On Moral EquivalencePosted: August 24, 2013
Those who believed that the physical and sexual abuse perpetrated at Abu Ghraib under the US occupation put Bush in the same camp as Saddam have questions to answer. They refuse to rise to the challenge because they know their position is untenable – both morally, and factually. Spoiled children of democracies will always run into the hands of local criminals if it leads to the derision of those who brought them up.
Some more uncomfortable details for them:
The US soldier who murdered 16 Afghan villagers last year has been sentenced to life in prison without the possibility of parole.
Staff Sgt Robert Bales, 40, opened fire on men, children and women during the attack in Kandahar on 11 March 2012.
He pleaded guilty to the massacre in June to avoid the death penalty.
He apologised during his sentencing hearing at a Washington state military base on Thursday, calling the attack an “act of cowardice”.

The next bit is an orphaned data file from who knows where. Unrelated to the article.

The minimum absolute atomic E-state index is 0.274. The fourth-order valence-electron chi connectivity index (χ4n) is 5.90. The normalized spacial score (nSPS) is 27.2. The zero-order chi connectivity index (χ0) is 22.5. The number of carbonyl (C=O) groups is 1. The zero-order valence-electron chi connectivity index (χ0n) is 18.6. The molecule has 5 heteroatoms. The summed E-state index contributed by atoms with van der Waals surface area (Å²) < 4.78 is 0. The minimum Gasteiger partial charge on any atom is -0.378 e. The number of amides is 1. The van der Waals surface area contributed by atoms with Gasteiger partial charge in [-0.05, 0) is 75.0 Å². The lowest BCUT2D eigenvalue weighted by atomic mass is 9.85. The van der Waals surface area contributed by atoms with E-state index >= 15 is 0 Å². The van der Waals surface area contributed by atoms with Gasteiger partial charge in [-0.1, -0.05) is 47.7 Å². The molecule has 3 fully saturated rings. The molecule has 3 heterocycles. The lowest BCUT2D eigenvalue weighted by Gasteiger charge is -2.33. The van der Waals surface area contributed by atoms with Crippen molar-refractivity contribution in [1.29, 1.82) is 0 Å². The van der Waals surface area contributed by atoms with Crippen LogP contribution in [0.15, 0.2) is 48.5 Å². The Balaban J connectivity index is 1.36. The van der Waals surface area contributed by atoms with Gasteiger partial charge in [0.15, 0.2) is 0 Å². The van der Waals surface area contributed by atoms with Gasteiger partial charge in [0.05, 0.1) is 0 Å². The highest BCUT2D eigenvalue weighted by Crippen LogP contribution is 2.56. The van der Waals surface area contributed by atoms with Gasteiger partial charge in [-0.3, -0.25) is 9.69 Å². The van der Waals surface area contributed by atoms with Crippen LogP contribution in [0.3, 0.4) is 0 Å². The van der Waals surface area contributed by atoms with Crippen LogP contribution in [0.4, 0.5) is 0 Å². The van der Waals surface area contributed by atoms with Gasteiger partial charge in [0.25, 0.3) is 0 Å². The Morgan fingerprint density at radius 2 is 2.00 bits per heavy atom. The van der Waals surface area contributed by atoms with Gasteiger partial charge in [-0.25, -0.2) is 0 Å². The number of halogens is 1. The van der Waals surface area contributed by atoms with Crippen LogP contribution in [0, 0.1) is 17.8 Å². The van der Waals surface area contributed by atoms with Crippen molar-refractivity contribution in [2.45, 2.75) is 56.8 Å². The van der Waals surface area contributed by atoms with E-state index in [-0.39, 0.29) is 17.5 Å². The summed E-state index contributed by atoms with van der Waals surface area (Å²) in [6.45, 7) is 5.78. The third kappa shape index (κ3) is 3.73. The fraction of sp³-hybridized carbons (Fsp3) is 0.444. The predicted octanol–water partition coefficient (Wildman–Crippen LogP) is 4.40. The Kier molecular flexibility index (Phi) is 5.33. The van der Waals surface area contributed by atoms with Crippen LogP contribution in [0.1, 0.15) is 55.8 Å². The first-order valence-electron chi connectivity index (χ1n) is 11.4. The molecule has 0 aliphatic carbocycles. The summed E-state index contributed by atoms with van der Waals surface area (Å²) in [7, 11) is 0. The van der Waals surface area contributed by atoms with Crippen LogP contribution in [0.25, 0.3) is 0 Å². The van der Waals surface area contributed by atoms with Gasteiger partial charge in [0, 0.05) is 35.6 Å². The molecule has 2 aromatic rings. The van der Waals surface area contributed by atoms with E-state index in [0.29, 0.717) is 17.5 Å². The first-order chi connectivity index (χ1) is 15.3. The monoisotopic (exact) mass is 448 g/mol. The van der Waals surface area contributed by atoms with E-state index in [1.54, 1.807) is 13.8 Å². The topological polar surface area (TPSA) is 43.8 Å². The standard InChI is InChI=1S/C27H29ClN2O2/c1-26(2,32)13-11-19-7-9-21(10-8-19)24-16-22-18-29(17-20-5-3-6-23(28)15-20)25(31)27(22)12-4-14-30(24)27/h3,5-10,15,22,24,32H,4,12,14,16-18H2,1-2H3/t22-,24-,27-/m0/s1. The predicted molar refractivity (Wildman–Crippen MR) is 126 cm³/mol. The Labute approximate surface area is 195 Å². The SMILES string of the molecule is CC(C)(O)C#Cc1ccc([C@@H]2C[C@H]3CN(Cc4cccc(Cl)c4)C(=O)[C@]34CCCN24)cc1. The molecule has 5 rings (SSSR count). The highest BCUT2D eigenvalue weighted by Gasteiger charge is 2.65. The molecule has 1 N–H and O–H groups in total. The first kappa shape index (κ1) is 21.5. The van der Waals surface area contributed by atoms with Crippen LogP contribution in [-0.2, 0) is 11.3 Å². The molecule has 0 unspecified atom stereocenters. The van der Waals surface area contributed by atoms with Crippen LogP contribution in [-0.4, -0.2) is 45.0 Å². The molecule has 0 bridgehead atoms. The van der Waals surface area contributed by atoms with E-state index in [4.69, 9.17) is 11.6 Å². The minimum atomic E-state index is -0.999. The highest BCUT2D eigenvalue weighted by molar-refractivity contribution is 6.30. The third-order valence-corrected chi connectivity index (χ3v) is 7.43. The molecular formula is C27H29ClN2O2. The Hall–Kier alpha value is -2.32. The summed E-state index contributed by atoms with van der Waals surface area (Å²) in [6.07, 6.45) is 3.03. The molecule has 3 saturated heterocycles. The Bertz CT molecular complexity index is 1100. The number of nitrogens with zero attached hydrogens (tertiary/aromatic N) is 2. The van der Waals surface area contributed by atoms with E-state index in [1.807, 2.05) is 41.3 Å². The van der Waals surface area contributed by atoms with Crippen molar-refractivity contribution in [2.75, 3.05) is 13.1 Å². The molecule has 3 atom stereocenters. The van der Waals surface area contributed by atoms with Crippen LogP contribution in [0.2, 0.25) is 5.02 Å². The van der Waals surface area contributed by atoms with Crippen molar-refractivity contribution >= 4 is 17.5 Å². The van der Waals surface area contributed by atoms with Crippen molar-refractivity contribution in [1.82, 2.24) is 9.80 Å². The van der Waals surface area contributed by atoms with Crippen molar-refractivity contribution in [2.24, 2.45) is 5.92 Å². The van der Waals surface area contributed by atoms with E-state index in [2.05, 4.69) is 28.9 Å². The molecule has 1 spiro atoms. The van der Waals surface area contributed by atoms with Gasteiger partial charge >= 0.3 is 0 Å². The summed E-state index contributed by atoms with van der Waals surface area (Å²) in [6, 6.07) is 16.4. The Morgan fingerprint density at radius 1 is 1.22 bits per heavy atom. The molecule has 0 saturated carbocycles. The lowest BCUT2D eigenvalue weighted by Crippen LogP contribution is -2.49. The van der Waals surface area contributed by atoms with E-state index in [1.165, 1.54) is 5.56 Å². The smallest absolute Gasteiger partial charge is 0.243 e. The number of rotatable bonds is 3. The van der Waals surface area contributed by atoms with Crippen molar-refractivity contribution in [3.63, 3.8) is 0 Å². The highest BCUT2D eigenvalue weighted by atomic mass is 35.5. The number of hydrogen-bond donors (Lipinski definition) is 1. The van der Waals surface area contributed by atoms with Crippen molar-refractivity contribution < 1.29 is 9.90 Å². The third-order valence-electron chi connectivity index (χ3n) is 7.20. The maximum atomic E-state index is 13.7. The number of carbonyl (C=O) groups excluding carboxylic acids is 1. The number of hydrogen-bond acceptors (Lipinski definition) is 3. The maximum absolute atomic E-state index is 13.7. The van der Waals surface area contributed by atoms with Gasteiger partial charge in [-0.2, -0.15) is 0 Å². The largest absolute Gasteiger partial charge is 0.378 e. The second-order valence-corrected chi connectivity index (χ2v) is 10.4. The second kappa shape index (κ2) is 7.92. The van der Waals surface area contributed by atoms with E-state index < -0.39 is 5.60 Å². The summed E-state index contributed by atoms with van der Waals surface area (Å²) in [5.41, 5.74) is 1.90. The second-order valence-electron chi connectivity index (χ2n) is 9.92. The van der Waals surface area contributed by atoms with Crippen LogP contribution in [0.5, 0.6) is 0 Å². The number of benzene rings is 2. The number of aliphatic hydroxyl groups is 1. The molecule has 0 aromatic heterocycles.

Sgt Bales had been making a case for why he should one day be eligible for parole, which would have meant he could have been released in 20 years.
The reason Bradley (Chelsea) Manning’s revelations caused such discomfort for humanitarians was because of the American government’s silence on the crimes in which they are now to be indicted; it might not have happened here, thankfully, but unspoken awareness is simply a step away from tacit approval. (No law exists allowing an official in the US government to overthrow other elected presidents, yet Henry Kissinger is still a free man.) It seems like a betrayal, it saddens me to say, in the same league as Pope Benedict’s to his followers, his refusal to cooperate with secular judiciaries on allegations of pedophilia leading to its institutionalisation and the blackened reputation of every humane priest. Justice, it seems, can lose its eternal authority at the whim of politicians courting the approval of their audience.
But, please – perspective.
To demand political transparency is as much a right as an imperative; but compare, for simply a moment, whatever supposed crimes of which the democracy and the dictatorship are charged. Assad’s recent chemical attack outside Damascus is a momentary echo of Saddam’s message to Halabja in 1988. The news of Sgt Bales’ imprisonment, meanwhile, is like valley to desert.
Failures in Iraq say nothing of our urgency to act in Syria.